North Carolina Trial On Partisan Gerrymandering Concludes
RALEIGH — A trial that concluded Friday leaves state judges to decide whether they can identify when politicians go too far in drawing voting districts to their advantage, a judgment the U.S. Supreme Court refused to make.
A three-judge panel will likely spend weeks digesting testimony laid out over two weeks during which Democrats and their allies argued legislative districts violate the state constitution by so favoring Republicans that elections were largely predetermined.
"In 2002, the North Carolina Supreme Court said that every voter in North Carolina had the fundamental right to cast his and her ballot on equal terms," plaintiff's attorney Eddie Speas said at a news conference. "If you've been here the past two weeks, you've heard over and over and over that the voters of North Carolina do not have the right to cast their ballots on equal terms."
But lawyers for the lobbying group Common Cause, the state Democratic Party and more than 30 registered Democratic voters who sued over the legislative maps failed to show how judges or anyone else would know if maps drawn to partisan advantage have gone too far, Republican attorney Phil Strach said.
"What exactly is a partisan gerrymander?" Strach wrote in prepared closing remarks. "The plaintiffs ask this court to 'fix' so-called gerrymandering but won't tell the court what gerrymandering is. The evidence is that there is nothing to fix. Democrats have the resources and the ability to slug it out with Republicans in the political process."
A ruling is expected in weeks or months. The losing side is expected to appeal the decision.
The trial came a month after the U.S. Supreme Court ruled in a separate case involving North Carolina's congressional map that it's not the job of federal courts to decide if boundaries are politically unfair. But Chief Justice John Roberts also wrote in the decision that state courts could play a role by applying standards set in state laws and constitutions to the question of gerrymandering, or arranging election districts in ways that gives one party an unfair advantage.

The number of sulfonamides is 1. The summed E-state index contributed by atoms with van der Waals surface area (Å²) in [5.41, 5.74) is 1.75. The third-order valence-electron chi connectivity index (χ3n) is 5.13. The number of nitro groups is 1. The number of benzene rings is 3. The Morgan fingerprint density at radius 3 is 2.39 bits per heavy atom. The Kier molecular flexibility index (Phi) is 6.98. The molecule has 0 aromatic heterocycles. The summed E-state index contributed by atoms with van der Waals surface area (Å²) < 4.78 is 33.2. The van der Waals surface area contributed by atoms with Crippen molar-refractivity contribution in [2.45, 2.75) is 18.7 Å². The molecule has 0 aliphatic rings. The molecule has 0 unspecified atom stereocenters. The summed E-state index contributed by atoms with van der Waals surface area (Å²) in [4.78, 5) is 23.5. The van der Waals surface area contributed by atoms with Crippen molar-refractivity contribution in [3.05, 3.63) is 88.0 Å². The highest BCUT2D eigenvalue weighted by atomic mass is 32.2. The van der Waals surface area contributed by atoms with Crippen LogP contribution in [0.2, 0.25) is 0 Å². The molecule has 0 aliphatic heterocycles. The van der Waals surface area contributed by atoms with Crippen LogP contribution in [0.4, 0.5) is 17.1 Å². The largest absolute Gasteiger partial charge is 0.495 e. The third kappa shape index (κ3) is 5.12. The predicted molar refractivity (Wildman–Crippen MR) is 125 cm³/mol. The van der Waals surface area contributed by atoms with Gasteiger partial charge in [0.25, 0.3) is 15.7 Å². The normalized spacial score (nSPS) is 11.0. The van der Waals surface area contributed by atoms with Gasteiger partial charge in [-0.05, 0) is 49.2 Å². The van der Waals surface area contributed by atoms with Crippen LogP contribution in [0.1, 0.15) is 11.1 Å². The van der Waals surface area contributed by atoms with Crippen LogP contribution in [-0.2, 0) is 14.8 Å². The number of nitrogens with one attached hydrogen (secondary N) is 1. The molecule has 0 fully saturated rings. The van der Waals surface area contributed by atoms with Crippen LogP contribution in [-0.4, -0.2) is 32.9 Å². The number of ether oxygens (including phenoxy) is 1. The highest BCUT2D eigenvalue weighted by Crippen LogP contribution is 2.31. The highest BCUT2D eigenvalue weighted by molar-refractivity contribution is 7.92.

If the judges rule in favor of Democrats and their allies, they could order new district maps for next year's elections to the state's General Assembly. The lawmakers winning those elections will draw up maps after the 2020 census that are intended to last for the following decade, again influencing political power in the country's ninth-largest state.
The plaintiffs also want judges to define when partisan advantage goes too far and diminishes democracy.
A political scientist testifying for the Republican defendants said the North Carolina districts being challenged fall within the norms of redistricting, which almost always favor the interests of the majority party. The challenged districts are not such extreme outliers that judges should intervene, said University of Texas at Dallas professor Thomas Brunell.
A state constitutional requirement to keep counties as whole as possible when drawing legislative districts makes North Carolina redistricting more complicated than in most states, he said.
"There's a lot of stuff that goes on," said Brunell, who wrote a book arguing that voters would be more satisfied with Congress if electoral districts were less competitive and stuffed with like-minded voters who've picked winners.
Brigham Young University political scientist Michael Barber testified for Republicans that Democrats promote unintentional gerrymandering by clustering around cities in the largely rural state.
The lawsuit contends that 95 out of the 170 House and Senate districts drawn in 2017 violate the plaintiffs' free speech and association protections under the state constitution. They also say the boundaries violate a constitutional provision stating "all elections shall be free," because the maps are rigged to predetermine electoral outcomes and virtually ensure Republican control of the legislature.
A partisan gerrymandering lawsuit in Pennsylvania citing a similar provision in that state's constitution was successful.
Despite a large party fundraising advantage during the 2018 cycle and candidates in nearly every legislative race, Democrats could not win a majority in either the House or Senate, a failure Democrats and their allies blame on gerrymandering.
Among the evidence the judges will consider are uncovered computer records created by Tom Hofeller, a now-dead GOP redistricting guru who helped draw the 2017 legislative maps. Those files — collected by Hofeller's estranged daughter after his death and shared with Common Cause — "prove beyond a doubt that partisan gain was his singular objective," plaintiffs attorney Stanton Jones said last week.
Some of Hofeller's files ended up being used in separate litigation in New York challenging a plan by President Donald Trump's administration to include a citizenship question on the 2020 U.S. census.
The North Carolina lawsuit marks at least the eighth lawsuit challenging state election district maps since the current round of redistricting began in 2011. The lawsuits resulted in redrawing congressional lines in 2016 and legislative districts in 2017 — both to address racial bias.